Utah Judge Orders Journalist to Write Story or Be Held in Contempt

In Utah, the judge in the Warren Jeff's polygamy trial has ordered a reporter to write a public service article or be held in contempt of court.

The backdrop: Reporter Katie Baker was a reporter covering the Warren Jeffs trial. She was new to covering trials and didn't know the Judge had entered an order prohibiting reporters from interviewing prospective jurors. Baker interviewed a female potential juror outside the courthouse and the tv station she worked for aired it that night. (The tv station did know about the rule but the regular managing editor was not working on the Jeffs case that day.)

So, is the judge's order proper? First Amendment lawyer guru Floyd Abrams has his doubts and calls the order "extraordinary."

"The notion that a judge can either compel a journalist to write a story, or sit in judgment on a story to determine if it sufficiently serves the public interest, is extremely disturbing," Abrams said in an interview from New York.

"It puts the judge in a classic role of censor," he said. "The judge is deciding whether the story is worthy or not - not even if it's true but whether it's worthy."

The tv station says its reviewing its options.

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    two sides (none / 0) (#1)
    by Deconstructionist on Thu Oct 18, 2007 at 08:09:57 AM EST
      I agree there are constitutional concerns (particularly if as is not clear the requirement would be to publish as opposed to merely produce the segment), but personally I like such creative sentencing and think it serves a good purposes (that doesn't make it constitutional necessarily,  though).

      Take another example: A kid vandalizes property and the judge gives the kid the option (and the option is important but not dispositive  in the constitutional calculus) of doing community service repairing properties and  writing a letter of apology  or facing jail.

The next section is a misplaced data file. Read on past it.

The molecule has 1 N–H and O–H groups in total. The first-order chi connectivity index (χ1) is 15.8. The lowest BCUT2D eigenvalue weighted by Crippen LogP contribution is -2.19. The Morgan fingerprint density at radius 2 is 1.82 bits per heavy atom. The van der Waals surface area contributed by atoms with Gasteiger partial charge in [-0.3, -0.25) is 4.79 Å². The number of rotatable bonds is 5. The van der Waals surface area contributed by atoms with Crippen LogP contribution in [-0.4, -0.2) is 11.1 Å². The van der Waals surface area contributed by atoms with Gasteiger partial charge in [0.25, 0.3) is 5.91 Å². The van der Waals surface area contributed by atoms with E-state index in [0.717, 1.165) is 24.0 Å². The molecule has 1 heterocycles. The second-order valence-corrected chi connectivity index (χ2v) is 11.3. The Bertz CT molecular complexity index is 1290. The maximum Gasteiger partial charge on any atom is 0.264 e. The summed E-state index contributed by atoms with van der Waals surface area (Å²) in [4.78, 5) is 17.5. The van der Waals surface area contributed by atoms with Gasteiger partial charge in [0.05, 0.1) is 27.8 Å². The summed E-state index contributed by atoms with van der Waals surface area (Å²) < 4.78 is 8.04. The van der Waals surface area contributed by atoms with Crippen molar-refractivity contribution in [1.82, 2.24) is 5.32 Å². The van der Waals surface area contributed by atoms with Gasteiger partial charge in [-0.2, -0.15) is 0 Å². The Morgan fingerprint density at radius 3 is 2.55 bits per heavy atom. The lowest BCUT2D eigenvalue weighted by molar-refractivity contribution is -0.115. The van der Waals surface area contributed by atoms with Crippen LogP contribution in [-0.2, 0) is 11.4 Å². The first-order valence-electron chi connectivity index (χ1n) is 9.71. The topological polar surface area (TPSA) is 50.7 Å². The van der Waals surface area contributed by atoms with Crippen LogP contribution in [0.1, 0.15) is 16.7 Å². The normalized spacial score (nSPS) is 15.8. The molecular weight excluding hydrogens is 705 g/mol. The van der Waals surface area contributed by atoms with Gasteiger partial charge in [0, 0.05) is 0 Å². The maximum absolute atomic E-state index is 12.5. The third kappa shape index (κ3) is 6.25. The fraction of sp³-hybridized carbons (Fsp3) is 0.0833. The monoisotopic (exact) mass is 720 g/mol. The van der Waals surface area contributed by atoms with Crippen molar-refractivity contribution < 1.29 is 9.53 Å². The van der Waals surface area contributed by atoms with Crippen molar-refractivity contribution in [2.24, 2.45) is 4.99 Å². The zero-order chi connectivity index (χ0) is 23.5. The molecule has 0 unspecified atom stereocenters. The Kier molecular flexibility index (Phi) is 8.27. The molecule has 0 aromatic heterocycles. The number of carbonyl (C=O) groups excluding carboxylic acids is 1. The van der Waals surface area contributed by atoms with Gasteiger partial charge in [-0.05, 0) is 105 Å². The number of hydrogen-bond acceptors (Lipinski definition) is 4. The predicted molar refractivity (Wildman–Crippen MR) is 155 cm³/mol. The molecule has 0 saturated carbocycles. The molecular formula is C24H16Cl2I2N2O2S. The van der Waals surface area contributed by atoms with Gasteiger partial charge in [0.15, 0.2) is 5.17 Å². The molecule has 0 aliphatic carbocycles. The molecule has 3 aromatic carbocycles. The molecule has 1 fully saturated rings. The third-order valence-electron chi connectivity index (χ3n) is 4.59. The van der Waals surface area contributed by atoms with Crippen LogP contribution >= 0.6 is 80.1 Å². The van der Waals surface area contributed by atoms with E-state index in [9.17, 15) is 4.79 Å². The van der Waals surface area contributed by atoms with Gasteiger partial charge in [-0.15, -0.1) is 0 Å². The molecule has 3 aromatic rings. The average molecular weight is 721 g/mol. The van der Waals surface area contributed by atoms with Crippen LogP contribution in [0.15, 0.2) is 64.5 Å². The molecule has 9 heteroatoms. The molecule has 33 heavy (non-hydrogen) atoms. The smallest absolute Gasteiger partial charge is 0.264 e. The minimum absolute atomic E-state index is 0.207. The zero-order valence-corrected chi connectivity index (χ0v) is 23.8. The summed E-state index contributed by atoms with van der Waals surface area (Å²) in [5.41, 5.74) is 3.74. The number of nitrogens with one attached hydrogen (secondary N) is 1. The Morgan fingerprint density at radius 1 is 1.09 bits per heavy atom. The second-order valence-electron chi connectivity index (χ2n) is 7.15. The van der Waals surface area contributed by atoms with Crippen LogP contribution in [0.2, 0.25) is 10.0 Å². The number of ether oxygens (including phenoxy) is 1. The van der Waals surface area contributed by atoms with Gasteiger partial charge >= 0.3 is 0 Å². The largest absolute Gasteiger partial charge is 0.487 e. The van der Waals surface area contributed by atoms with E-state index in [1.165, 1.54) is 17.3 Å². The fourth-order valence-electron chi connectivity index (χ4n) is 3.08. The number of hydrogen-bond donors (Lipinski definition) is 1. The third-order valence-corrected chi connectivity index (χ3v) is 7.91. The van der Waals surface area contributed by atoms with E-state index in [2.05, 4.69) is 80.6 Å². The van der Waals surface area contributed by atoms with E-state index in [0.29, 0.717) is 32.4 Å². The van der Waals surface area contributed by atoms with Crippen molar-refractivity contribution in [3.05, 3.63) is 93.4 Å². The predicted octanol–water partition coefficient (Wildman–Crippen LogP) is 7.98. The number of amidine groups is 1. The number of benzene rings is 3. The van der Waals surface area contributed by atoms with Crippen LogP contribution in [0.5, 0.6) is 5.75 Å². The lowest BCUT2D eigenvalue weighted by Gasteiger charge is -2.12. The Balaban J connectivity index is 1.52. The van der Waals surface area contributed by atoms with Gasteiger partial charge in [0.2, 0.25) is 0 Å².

The judge's alternative would amount to involuntary servitude and  the 13th Amendment specificaly allows that as punishment for crime but writing the letter,  one could argue infringes the 1st amendment  just as the reporter's  producing the public service story does.  In both cases the act of writing is merely labor and the 1st amendment really becomes implicated when the judge exerts control of the content of the writing. Requiring the kid to write an "apology" is control of content  the same as requiring the reporter to write a story on the importance of obeying court orders (or whatever).

      I guess my point is that sometimes, as lawyers, we can be "hyper-legal" and not look at the benefits of creative sentencing when we perceive some legal issue.


    i was sort of thinking along the same lines. (none / 0) (#2)
    by cpinva on Thu Oct 18, 2007 at 08:16:21 AM EST
    this is almost classic "punishment fitting the crime", though it may well turn out to be unconstitutional.

    what really bothers me about this is the reporter's admission that she had no clue about the judge's order, barring potential juror contact with the media, prior to completion of the trial. she should have, that's part of her job.

    It's compelled speech, and that's not the proper (none / 0) (#3)
    by scribe on Thu Oct 18, 2007 at 09:31:25 AM EST
    subject of a judicial order, particularly where it would appear the reporter was ignorant of a gag order.

    For the court to have any jurisdiction to prevent the press from contacting jurors - injunctive relief, at its heart - the Court has to have provided notice and an opportunity to be heard to the individual it now seeks to punish for allegedly violating the injunction.  It should not (and arguably cannot) rely on private entities to effect its orders.  While the reporter, as an agent of her station, could be disciplined by the station for screwing up, the only people/entity the judge could go after would be the station - assuming the station was a party to the gag/non-contact order in the first place.

    That's pretty much straight-up from the law of agency.  

    While I recognize there's a very strong interest in ensuring the press does not interfere with the progress (and more importantly the fairness) of a particular trial, shortstopping and corner-cutting on the rules of law which apply - like due process - here is sadly symptomatic of something going on everywhere in our society.  People do not understand (or are willing to ignore) the limits of their power (or of the power of those who would wield power against them), possibly in an attempt to get along.  But, once they compromise their power (or right) to ignore some functionary strutting about and wielding their office, they lose it in the future.